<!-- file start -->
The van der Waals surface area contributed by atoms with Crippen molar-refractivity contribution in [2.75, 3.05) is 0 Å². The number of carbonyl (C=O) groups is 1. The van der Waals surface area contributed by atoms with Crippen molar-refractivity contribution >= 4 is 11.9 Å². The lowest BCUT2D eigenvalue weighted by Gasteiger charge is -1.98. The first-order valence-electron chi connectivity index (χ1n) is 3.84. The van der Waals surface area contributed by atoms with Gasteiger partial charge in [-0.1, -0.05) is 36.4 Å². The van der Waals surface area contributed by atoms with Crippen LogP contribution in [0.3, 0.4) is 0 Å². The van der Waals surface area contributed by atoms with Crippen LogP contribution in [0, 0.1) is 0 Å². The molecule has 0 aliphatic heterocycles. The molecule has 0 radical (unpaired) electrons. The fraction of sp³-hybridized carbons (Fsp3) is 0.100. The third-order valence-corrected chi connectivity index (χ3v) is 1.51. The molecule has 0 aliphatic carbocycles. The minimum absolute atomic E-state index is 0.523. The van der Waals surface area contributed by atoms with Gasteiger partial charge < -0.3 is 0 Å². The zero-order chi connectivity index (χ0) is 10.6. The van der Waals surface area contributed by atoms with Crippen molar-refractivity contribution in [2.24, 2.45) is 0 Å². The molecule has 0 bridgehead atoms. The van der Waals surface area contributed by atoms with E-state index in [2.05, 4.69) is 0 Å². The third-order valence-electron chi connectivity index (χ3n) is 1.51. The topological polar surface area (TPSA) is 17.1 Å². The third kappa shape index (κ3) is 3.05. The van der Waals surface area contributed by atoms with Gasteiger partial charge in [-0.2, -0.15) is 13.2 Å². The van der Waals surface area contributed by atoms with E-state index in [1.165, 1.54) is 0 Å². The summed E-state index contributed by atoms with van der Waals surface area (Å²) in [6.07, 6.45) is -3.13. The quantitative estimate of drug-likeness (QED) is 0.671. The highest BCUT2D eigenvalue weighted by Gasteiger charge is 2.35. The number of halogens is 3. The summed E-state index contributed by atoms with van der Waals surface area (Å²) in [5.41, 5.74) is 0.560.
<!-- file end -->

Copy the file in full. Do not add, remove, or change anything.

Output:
The van der Waals surface area contributed by atoms with Crippen molar-refractivity contribution in [2.75, 3.05) is 0 Å². The number of carbonyl (C=O) groups is 1. The van der Waals surface area contributed by atoms with Crippen molar-refractivity contribution >= 4 is 11.9 Å². The lowest BCUT2D eigenvalue weighted by Gasteiger charge is -1.98. The first-order valence-electron chi connectivity index (χ1n) is 3.84. The van der Waals surface area contributed by atoms with Gasteiger partial charge in [-0.1, -0.05) is 36.4 Å². The van der Waals surface area contributed by atoms with Crippen LogP contribution in [0.3, 0.4) is 0 Å². The van der Waals surface area contributed by atoms with Crippen LogP contribution in [0, 0.1) is 0 Å². The molecule has 0 aliphatic heterocycles. The molecule has 0 radical (unpaired) electrons. The fraction of sp³-hybridized carbons (Fsp3) is 0.100. The third-order valence-corrected chi connectivity index (χ3v) is 1.51. The molecule has 0 aliphatic carbocycles. The minimum absolute atomic E-state index is 0.523. The van der Waals surface area contributed by atoms with Gasteiger partial charge < -0.3 is 0 Å². The zero-order chi connectivity index (χ0) is 10.6. The van der Waals surface area contributed by atoms with Crippen molar-refractivity contribution in [2.24, 2.45) is 0 Å². The molecule has 0 bridgehead atoms. The van der Waals surface area contributed by atoms with E-state index in [2.05, 4.69) is 0 Å². The third-order valence-electron chi connectivity index (χ3n) is 1.51. The topological polar surface area (TPSA) is 17.1 Å². The third kappa shape index (κ3) is 3.05. The van der Waals surface area contributed by atoms with Gasteiger partial charge in [-0.2, -0.15) is 13.2 Å². The van der Waals surface area contributed by atoms with E-state index in [1.165, 1.54) is 0 Å². The summed E-state index contributed by atoms with van der Waals surface area (Å²) in [6.07, 6.45) is -3.13. The quantitative estimate of drug-likeness (QED) is 0.671. The highest BCUT2D eigenvalue weighted by Gasteiger charge is 2.35. The number of halogens is 3. The summed E-state index contributed by atoms with van der Waals surface area (Å²) in [5.41, 5.74) is 0.560.